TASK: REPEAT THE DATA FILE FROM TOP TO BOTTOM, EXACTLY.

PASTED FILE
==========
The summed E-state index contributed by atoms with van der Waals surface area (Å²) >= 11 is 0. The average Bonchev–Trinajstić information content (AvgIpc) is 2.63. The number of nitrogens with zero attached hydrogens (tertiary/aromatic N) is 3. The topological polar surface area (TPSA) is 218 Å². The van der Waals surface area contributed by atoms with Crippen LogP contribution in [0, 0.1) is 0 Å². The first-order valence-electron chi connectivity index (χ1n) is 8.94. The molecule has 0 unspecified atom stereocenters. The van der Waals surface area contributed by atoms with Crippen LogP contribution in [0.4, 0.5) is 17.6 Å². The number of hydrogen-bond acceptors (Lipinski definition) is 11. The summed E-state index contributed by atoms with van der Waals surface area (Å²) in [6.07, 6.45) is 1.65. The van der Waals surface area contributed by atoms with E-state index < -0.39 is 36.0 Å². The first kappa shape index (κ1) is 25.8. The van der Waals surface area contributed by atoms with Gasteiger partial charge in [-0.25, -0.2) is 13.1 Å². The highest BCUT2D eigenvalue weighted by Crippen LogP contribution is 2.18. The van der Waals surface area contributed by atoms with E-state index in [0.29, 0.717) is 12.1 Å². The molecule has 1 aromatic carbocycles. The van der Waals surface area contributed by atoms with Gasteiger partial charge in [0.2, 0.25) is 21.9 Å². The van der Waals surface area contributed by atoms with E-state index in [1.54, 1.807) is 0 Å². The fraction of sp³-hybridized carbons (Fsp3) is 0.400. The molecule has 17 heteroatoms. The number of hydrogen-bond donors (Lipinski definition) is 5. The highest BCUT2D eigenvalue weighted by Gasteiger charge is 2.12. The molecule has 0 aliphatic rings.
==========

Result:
The summed E-state index contributed by atoms with van der Waals surface area (Å²) >= 11 is 0. The average Bonchev–Trinajstić information content (AvgIpc) is 2.63. The number of nitrogens with zero attached hydrogens (tertiary/aromatic N) is 3. The topological polar surface area (TPSA) is 218 Å². The van der Waals surface area contributed by atoms with Crippen LogP contribution in [0, 0.1) is 0 Å². The first-order valence-electron chi connectivity index (χ1n) is 8.94. The molecule has 0 unspecified atom stereocenters. The van der Waals surface area contributed by atoms with Crippen LogP contribution in [0.4, 0.5) is 17.6 Å². The number of hydrogen-bond acceptors (Lipinski definition) is 11. The summed E-state index contributed by atoms with van der Waals surface area (Å²) in [6.07, 6.45) is 1.65. The van der Waals surface area contributed by atoms with E-state index < -0.39 is 36.0 Å². The first kappa shape index (κ1) is 25.8. The van der Waals surface area contributed by atoms with Gasteiger partial charge in [-0.25, -0.2) is 13.1 Å². The highest BCUT2D eigenvalue weighted by Crippen LogP contribution is 2.18. The van der Waals surface area contributed by atoms with E-state index in [0.29, 0.717) is 12.1 Å². The molecule has 1 aromatic carbocycles. The van der Waals surface area contributed by atoms with Gasteiger partial charge in [0.2, 0.25) is 21.9 Å². The van der Waals surface area contributed by atoms with E-state index in [1.54, 1.807) is 0 Å². The fraction of sp³-hybridized carbons (Fsp3) is 0.400. The molecule has 17 heteroatoms. The number of hydrogen-bond donors (Lipinski definition) is 5. The highest BCUT2D eigenvalue weighted by Gasteiger charge is 2.12. The molecule has 0 aliphatic rings.